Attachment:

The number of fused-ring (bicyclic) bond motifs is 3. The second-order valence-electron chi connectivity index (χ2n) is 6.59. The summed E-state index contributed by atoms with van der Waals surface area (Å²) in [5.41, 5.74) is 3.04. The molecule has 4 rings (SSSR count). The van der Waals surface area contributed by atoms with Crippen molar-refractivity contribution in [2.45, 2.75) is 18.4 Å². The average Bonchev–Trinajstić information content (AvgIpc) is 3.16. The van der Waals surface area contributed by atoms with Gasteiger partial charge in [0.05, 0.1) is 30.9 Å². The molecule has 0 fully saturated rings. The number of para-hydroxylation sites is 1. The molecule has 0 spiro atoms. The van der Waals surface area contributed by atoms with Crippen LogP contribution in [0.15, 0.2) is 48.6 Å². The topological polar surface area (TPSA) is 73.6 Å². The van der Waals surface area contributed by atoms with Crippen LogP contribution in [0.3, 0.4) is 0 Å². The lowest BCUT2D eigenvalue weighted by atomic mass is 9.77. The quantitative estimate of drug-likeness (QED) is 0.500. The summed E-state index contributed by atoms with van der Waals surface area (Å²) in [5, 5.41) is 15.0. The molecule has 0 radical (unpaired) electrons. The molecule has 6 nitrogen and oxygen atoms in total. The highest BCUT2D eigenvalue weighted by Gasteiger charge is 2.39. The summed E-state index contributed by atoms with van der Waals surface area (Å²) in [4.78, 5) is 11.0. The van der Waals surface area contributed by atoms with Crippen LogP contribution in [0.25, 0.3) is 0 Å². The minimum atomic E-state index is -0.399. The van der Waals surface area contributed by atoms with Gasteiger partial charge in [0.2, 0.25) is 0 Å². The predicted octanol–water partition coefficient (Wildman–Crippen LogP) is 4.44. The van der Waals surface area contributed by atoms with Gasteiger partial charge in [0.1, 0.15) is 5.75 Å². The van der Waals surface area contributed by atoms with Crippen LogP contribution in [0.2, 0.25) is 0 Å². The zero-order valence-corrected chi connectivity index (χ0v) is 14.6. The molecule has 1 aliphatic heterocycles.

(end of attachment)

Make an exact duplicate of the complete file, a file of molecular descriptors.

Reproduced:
The number of fused-ring (bicyclic) bond motifs is 3. The second-order valence-electron chi connectivity index (χ2n) is 6.59. The summed E-state index contributed by atoms with van der Waals surface area (Å²) in [5.41, 5.74) is 3.04. The molecule has 4 rings (SSSR count). The van der Waals surface area contributed by atoms with Crippen molar-refractivity contribution in [2.45, 2.75) is 18.4 Å². The average Bonchev–Trinajstić information content (AvgIpc) is 3.16. The van der Waals surface area contributed by atoms with Gasteiger partial charge in [0.05, 0.1) is 30.9 Å². The molecule has 0 fully saturated rings. The number of para-hydroxylation sites is 1. The molecule has 0 spiro atoms. The van der Waals surface area contributed by atoms with Crippen LogP contribution in [0.15, 0.2) is 48.6 Å². The topological polar surface area (TPSA) is 73.6 Å². The van der Waals surface area contributed by atoms with Crippen LogP contribution in [0.3, 0.4) is 0 Å². The lowest BCUT2D eigenvalue weighted by atomic mass is 9.77. The quantitative estimate of drug-likeness (QED) is 0.500. The summed E-state index contributed by atoms with van der Waals surface area (Å²) in [5, 5.41) is 15.0. The molecule has 0 radical (unpaired) electrons. The molecule has 6 nitrogen and oxygen atoms in total. The highest BCUT2D eigenvalue weighted by Gasteiger charge is 2.39. The summed E-state index contributed by atoms with van der Waals surface area (Å²) in [4.78, 5) is 11.0. The van der Waals surface area contributed by atoms with Crippen LogP contribution in [0.25, 0.3) is 0 Å². The minimum atomic E-state index is -0.399. The van der Waals surface area contributed by atoms with Gasteiger partial charge in [0.2, 0.25) is 0 Å². The predicted octanol–water partition coefficient (Wildman–Crippen LogP) is 4.44. The van der Waals surface area contributed by atoms with Gasteiger partial charge in [0.1, 0.15) is 5.75 Å². The van der Waals surface area contributed by atoms with Crippen LogP contribution in [0.2, 0.25) is 0 Å². The zero-order valence-corrected chi connectivity index (χ0v) is 14.6. The molecule has 1 aliphatic heterocycles.